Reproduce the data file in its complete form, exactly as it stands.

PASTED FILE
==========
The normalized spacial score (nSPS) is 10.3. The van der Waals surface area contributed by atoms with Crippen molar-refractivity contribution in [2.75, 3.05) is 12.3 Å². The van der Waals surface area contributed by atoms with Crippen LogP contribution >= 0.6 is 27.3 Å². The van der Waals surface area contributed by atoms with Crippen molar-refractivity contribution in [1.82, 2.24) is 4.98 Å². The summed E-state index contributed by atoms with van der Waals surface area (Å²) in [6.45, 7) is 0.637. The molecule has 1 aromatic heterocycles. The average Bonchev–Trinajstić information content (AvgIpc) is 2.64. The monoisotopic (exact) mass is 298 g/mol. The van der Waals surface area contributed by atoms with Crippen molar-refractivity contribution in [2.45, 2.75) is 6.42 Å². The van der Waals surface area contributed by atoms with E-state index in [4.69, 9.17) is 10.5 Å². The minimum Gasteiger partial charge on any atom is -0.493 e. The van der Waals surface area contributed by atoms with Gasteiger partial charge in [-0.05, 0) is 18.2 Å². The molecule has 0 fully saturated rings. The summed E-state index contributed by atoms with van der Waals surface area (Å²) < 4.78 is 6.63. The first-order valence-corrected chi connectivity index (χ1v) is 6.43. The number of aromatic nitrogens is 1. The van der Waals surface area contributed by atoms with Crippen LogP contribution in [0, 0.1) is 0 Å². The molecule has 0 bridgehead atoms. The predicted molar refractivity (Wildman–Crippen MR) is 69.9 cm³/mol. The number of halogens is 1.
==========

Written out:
The normalized spacial score (nSPS) is 10.3. The van der Waals surface area contributed by atoms with Crippen molar-refractivity contribution in [2.75, 3.05) is 12.3 Å². The van der Waals surface area contributed by atoms with Crippen LogP contribution >= 0.6 is 27.3 Å². The van der Waals surface area contributed by atoms with Crippen molar-refractivity contribution in [1.82, 2.24) is 4.98 Å². The summed E-state index contributed by atoms with van der Waals surface area (Å²) in [6.45, 7) is 0.637. The molecule has 1 aromatic heterocycles. The average Bonchev–Trinajstić information content (AvgIpc) is 2.64. The monoisotopic (exact) mass is 298 g/mol. The van der Waals surface area contributed by atoms with Crippen molar-refractivity contribution in [2.45, 2.75) is 6.42 Å². The van der Waals surface area contributed by atoms with E-state index in [4.69, 9.17) is 10.5 Å². The minimum Gasteiger partial charge on any atom is -0.493 e. The van der Waals surface area contributed by atoms with Gasteiger partial charge in [-0.05, 0) is 18.2 Å². The molecule has 0 fully saturated rings. The summed E-state index contributed by atoms with van der Waals surface area (Å²) < 4.78 is 6.63. The first-order valence-corrected chi connectivity index (χ1v) is 6.43. The number of aromatic nitrogens is 1. The van der Waals surface area contributed by atoms with Crippen LogP contribution in [0, 0.1) is 0 Å². The molecule has 0 bridgehead atoms. The predicted molar refractivity (Wildman–Crippen MR) is 69.9 cm³/mol. The number of halogens is 1.